Revealed: the most searched for children’s games in the run-up to Christmas
Board games have surely had their day: how can they compete with on-screen thrills?
The doubters couldn’t be more wrong! Mousetrap is the most popular children’s game right now, with someone searching for this game more than once every minute in the UK!
And (possibly Covid related??)… the biggest increase in folk searching board games is seen for that old family favourite – Operation with a whopping 124% increase.
This is according to exclusive data from educational resources supplier Hope Education on the 20 most ‘Googled’ children’s games in the run-up to Christmas. [[ See info at bottom of release and graphic attached
We asked education expert and former teacher Laura Steele from PlanBee what each of these games could add to a family Christmas and how they can help learning… the answers may surprise you.
“Many parents worry about how much screen time their children rack up. While there are a plethora of entertaining and educational on-screen games, they do not always offer the same advantages that sitting down as a family and playing a board game can bring.”
So, dig some old favourites out of the cupboard and you’ll find you’ve thrown a double-six!
Out of the 20 most searched for children’s games, 95% are proven to enhance a child’s personal and social skills, while 85% are proven to improve their observation.
This is the top 10 in full:
Snakes & Ladders
Not so boring after all: why board games help kids learn while they play
Former primary school teacher Laura Steele of education resource experts PlanBee explains
Brain function and cognitive development
The act of playing a game helps to awaken and exercise essential cognitive skills such as problem-solving and decision-making. For example, Connect 4 is a deceptively simple yet strategic two-player game where the aim is to get four coloured discs in a line before your opponent does. To be successful, each move has to be thought through and considered: the player has to picture different outcomes to future moves and decide whether their next one will block to their opponent’s progress or take themselves closer to winning. Games like this can help these complex thought processes develop.
Many aspects of playing a board game can also promote literacy skills, from reading instructions and game cards to speaking and listening to fellow players. Games like Scrabble, Boggle and Articulate are a great way of explicitly helping to develop literacy skills such as spelling, improving vocabulary and oral description.
Other board games can help to develop numeracy skills: a good example is Monopoly. As well as practising their counting, adding, subtracting and multiplying skills, children also need to be constantly aware of how much money they have, and make decisions on how, when and if to spend it. Although there is a fair amount of luck involved, tactical thinking can often be to a player’s advantage. Older children may even begin to assess the probability of various outcomes and whether risks can be taken due to these assessments.
In addition to cognitive development, many games can also help children to practise and refine their fine motor skills. A certain level of hand-eye coordination and dexterity are required to move pieces around a board. Try old favourites like Operation, Buckaroo and Jenga to help children to develop these skills.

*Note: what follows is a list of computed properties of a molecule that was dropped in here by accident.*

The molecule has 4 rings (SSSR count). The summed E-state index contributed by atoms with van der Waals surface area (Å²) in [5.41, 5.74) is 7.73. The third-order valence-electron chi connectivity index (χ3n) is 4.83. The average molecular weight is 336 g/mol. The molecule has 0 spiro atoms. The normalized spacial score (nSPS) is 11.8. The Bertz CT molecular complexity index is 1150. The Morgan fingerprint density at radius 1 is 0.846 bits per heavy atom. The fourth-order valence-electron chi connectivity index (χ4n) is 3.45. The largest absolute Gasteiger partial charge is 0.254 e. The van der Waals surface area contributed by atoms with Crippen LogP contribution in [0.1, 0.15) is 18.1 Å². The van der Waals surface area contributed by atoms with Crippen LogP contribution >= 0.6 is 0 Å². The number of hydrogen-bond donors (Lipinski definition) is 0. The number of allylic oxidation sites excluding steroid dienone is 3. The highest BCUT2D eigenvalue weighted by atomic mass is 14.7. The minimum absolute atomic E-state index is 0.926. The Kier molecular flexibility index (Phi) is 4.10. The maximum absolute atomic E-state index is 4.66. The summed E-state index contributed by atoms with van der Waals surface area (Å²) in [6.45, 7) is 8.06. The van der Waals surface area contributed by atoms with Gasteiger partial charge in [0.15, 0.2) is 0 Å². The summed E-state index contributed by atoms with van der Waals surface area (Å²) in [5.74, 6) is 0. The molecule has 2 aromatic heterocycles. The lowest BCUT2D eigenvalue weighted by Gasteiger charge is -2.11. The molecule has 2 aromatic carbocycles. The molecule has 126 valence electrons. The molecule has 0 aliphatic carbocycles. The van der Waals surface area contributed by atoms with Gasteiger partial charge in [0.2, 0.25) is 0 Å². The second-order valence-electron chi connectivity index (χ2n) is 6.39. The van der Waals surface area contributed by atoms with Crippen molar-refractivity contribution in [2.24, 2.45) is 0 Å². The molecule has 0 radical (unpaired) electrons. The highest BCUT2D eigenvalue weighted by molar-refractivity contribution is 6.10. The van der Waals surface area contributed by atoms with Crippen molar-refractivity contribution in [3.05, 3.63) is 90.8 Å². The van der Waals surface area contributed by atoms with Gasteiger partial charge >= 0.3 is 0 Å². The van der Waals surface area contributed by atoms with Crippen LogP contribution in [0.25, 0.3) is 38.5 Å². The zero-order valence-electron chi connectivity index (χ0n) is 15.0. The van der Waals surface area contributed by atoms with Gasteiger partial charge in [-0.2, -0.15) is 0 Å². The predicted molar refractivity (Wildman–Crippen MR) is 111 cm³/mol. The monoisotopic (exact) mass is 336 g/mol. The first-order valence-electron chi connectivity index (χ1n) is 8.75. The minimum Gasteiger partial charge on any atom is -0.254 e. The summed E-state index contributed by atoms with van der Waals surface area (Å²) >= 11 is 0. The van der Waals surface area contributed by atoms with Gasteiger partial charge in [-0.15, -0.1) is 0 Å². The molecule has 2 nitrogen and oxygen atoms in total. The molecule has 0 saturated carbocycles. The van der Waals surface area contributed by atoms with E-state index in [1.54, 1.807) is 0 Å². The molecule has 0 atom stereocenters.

Playing a board game can take time and concentration, and can help to increase a child’s attention span.
Social and emotional skills
Playing a board game almost always requires a minimum of two players. This sets the scene for the development of a wide range of social skills such as patience, turn-taking, sharing, compromising, and collaborating in team games. Games can also help older children to develop their understanding of another person’s viewpoint – they may need to put themselves into their opponent’s shoes to anticipate their moves.
Many children find losing, or being unsuccessful, difficult to cope with. Board games can be a safe activity to ‘fail’ at, and offer children an opportunity to learn how to deal with this feeling. An adult’s input is often useful here – not only to express that it is OK to lose but also, if appropriate, to discuss what went wrong and look at alternative strategies together. Playing games where there is a ‘winner’ and a ‘loser’ can help children to develop resilience – the ability to pick themselves up and try again if things haven’t gone the way they wanted them to.
Many parents worry about how much screen time their children rack up. While there are a plethora of entertaining and educational on-screen games, they do not always offer the same advantages that sitting down as a family and playing a board game can bring.
In an attempt to try to reduce their child’s screen time, parents may be looking to their own childhood and have fond memories of these classic games, which they would now like to experience with their children. No wonder there’s been an increase in Google searches for classics such as Mousetrap and Connect 4.
What does the data reveal?
According to this data, Snakes & Ladders and Uno receive a combined 70,000 Google searches a month – just under 100 searches an hour on average. Scrabble and Connect 4 complete the top 5 list of most searched for children’s games, with 35,000 and 27,000 monthly searches respectively.
Over the last three months, searches for Mousetrap have increased by 50%, while the games with the biggest increase in searches are Operation (124%) and We’re Going On A Bear Hunt (83%).